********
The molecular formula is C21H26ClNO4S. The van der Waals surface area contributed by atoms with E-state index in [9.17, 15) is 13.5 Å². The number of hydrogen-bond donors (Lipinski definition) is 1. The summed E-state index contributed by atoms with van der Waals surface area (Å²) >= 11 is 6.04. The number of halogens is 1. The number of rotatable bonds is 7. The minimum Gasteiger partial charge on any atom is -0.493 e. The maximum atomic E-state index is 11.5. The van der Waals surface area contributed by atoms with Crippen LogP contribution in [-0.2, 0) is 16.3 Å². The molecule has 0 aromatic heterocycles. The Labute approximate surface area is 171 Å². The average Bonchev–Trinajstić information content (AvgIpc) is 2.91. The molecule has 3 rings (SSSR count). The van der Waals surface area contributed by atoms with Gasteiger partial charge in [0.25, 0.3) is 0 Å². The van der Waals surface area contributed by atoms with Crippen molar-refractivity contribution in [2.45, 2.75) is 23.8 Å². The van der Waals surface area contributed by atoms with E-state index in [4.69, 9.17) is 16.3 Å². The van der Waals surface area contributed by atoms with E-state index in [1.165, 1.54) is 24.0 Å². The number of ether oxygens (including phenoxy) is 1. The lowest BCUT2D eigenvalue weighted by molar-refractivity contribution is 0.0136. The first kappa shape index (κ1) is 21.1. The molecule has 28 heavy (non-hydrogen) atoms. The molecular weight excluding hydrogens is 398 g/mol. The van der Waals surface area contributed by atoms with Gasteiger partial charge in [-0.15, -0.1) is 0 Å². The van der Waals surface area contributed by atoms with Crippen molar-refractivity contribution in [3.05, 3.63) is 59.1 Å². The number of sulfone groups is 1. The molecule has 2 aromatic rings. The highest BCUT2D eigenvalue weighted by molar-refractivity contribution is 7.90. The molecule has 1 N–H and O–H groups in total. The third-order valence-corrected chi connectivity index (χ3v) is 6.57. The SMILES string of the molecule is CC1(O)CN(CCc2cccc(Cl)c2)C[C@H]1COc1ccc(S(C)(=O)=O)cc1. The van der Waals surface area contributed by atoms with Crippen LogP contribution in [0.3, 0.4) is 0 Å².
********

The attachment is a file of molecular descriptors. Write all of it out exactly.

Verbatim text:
The molecular formula is C21H26ClNO4S. The van der Waals surface area contributed by atoms with E-state index in [9.17, 15) is 13.5 Å². The number of hydrogen-bond donors (Lipinski definition) is 1. The summed E-state index contributed by atoms with van der Waals surface area (Å²) >= 11 is 6.04. The number of halogens is 1. The number of rotatable bonds is 7. The minimum Gasteiger partial charge on any atom is -0.493 e. The maximum atomic E-state index is 11.5. The van der Waals surface area contributed by atoms with Crippen LogP contribution in [-0.2, 0) is 16.3 Å². The molecule has 0 aromatic heterocycles. The Labute approximate surface area is 171 Å². The average Bonchev–Trinajstić information content (AvgIpc) is 2.91. The molecule has 3 rings (SSSR count). The van der Waals surface area contributed by atoms with Gasteiger partial charge in [0.25, 0.3) is 0 Å². The van der Waals surface area contributed by atoms with Crippen molar-refractivity contribution in [2.45, 2.75) is 23.8 Å². The van der Waals surface area contributed by atoms with E-state index in [4.69, 9.17) is 16.3 Å². The van der Waals surface area contributed by atoms with E-state index in [1.165, 1.54) is 24.0 Å². The number of ether oxygens (including phenoxy) is 1. The lowest BCUT2D eigenvalue weighted by molar-refractivity contribution is 0.0136. The first kappa shape index (κ1) is 21.1. The molecule has 28 heavy (non-hydrogen) atoms. The molecular weight excluding hydrogens is 398 g/mol. The van der Waals surface area contributed by atoms with Gasteiger partial charge in [-0.15, -0.1) is 0 Å². The van der Waals surface area contributed by atoms with Crippen molar-refractivity contribution in [3.05, 3.63) is 59.1 Å². The number of sulfone groups is 1. The molecule has 2 aromatic rings. The highest BCUT2D eigenvalue weighted by molar-refractivity contribution is 7.90. The molecule has 1 N–H and O–H groups in total. The third-order valence-corrected chi connectivity index (χ3v) is 6.57. The SMILES string of the molecule is CC1(O)CN(CCc2cccc(Cl)c2)C[C@H]1COc1ccc(S(C)(=O)=O)cc1. The van der Waals surface area contributed by atoms with Crippen LogP contribution in [0.3, 0.4) is 0 Å².